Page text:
A holder of the type shown in FIG. 4 is adapted to hold a balloon-shaped blood chamber 77 as shown in FIG. 5. The blood chamber is equipped with extensions 78 and 79 positioned to extend through inlet and outlet ports 80 and 81 when the holder is closed. Thus, it is clear that the inlet and outlet ports are conveniently located along the bottom edge of the holder in this embodiment.
It should also be clear that a holder of FIG. 4 need not be of any particular material nor need it be solid. Such a holder could be a rigid screen of the conforming shape. Thus, it should be clear that the pump assembly and pump chamber housing along with the control circuitry represents the major expense in such a pump system. The blood chamber housings are disposable or are adapted to receive disposable blood chambers as shown in FIG. 5.
In any case, the inlet and outlet ports are intended for connection to the blood system of the human body. This is accomplished, for example, by connection to the femoral artery and vein, respectively. The connection is made by the use of cannulae represented at 82 and 83 in FIG. 5. Although cannulae are in common use, extensions 78 and 79 could be terminated in the form of cannulae for facilitating use.
The blood chamber of FIG. 5 may be supplied slightly inflated with, for example, removable caps (not shown) in place over the distal ends of extensions 78 or 79 or over the distal ends of cannulae 82 or 83. A slightly inflated chamber would be easier to position into a holder of FIG. 4.
FIG. 6 shows a holder 89 of the type shown in FIG. 4 with an additional diaphragm 90 in the upper portion of the holder. An arm 91 is turned to move the diaphragm upwards in the manner of a vacuum chuck to help position the blood chamber of FIG. 5. The handle is turned to a release position when the pump procedure is terminated.
A pump system in accordance with the principles of this invention is intended to serve as a heart assist device for use outside of the human body. The pump drive regimen and blood chamber housing configurations are designed to provide no crevices for formation of blood clots, to be pulsatile, and to initiate a pumping cycle relatively slowly so as to mimic a normal heart performance as mentioned above. The heart assist device also can be adjusted to reduce the blood content of the normal heart operating in series with it to reduce the work done by the heart.
But the system also is intended to substitute for the normal heart and to do so for extended periods of days rather than for the limited time to which prior art devices have been restricted. The operation and control of a pump suitable for use in accordance with the principles of this invention are described in the above mentioned U.S. patents. Copending application Ser. No. 560,117 filed Aug. 31, 1990, now U.S. Pat. No. 5,133,743 for W. E. Strimling, a coinventor of the present invention, discloses further improvements in the pump drive regimen for pump systems of the type disclosed.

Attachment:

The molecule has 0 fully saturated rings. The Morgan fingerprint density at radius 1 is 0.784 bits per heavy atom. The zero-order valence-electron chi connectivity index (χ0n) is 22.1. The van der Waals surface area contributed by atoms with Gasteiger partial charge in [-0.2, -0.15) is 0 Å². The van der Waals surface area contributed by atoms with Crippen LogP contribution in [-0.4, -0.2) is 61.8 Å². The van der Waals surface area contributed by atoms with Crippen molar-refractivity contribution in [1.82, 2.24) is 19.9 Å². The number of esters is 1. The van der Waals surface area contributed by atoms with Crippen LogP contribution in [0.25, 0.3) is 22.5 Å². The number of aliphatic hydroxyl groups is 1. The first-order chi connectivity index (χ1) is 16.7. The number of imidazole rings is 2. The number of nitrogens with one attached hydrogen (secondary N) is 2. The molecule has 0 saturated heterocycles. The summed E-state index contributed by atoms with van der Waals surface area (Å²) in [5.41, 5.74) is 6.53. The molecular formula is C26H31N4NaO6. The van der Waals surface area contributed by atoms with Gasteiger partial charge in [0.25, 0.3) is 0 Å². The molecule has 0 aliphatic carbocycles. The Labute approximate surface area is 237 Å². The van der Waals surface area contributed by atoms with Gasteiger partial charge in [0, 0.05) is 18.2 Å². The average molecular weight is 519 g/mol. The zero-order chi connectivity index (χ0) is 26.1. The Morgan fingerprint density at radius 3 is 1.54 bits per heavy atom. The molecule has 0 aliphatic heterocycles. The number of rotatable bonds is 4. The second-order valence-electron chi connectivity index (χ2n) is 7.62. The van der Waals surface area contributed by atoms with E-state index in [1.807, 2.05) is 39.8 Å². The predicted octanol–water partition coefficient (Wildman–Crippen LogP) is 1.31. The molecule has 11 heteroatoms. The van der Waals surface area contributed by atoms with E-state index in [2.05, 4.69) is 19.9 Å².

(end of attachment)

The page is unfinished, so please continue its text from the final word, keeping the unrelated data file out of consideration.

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|US8900115||Jul 1, 2011||Dec 2, 2014||Thoratec Corporation||Implantable heart assist system and method of applying same|
|US20030069468 *||Nov 6, 2002||Apr 10, 2003||Bolling Steven F.||Implantable heart assist system and method of applying same|
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|US20040236172 *||Jun 28, 2004||Nov 25, 2004||Bolling Steven F.||Implantable heart assist system and method of applying same|
|US20040236173 *||Jun 28, 2004||Nov 25, 2004||Anthony Viole||Implantable heart assist system and method of applying same|
|US20050085683 *||Oct 15, 2003||Apr 21, 2005||Bolling Steven F.||Implantable heart assist system and method of applying same|
|US20050131385 *||Dec 12, 2003||Jun 16, 2005||Bolling Steven F.||Cannulae for selectively enhancing blood flow|
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|US20050277870 *||Jun 10, 2004||Dec 15, 2005||Robert Pecor||Cannula having reduced flow resistance|
|US20060184199 *||Feb 14, 2005||Aug 17, 2006||O'leary Shawn||Apparatus and methods for reducing bleeding from a cannulation site|
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|US20060270892 *||May 3, 2006||Nov 30, 2006||Bolling Steven F||Implantable heart assist system and method of applying same|
|US20060276681 *||May 3, 2006||Dec 7, 2006||Bolling Steven F||Implantable heart assist system and method of applying same|
|U.S. Classification||623/3.17, 600/16|
|International Classification||A61M1/10, A61M1/12|
|Cooperative Classification||A61M1/1046, A61M1/122, A61M1/1037|
|Dec 26, 1996||REMI||Maintenance fee reminder mailed|
|May 18, 1997||LAPS||Lapse for failure to pay maintenance fees|
|Jul 29, 1997||FP||Expired due to failure to pay maintenance fee|
Effective date: 19970521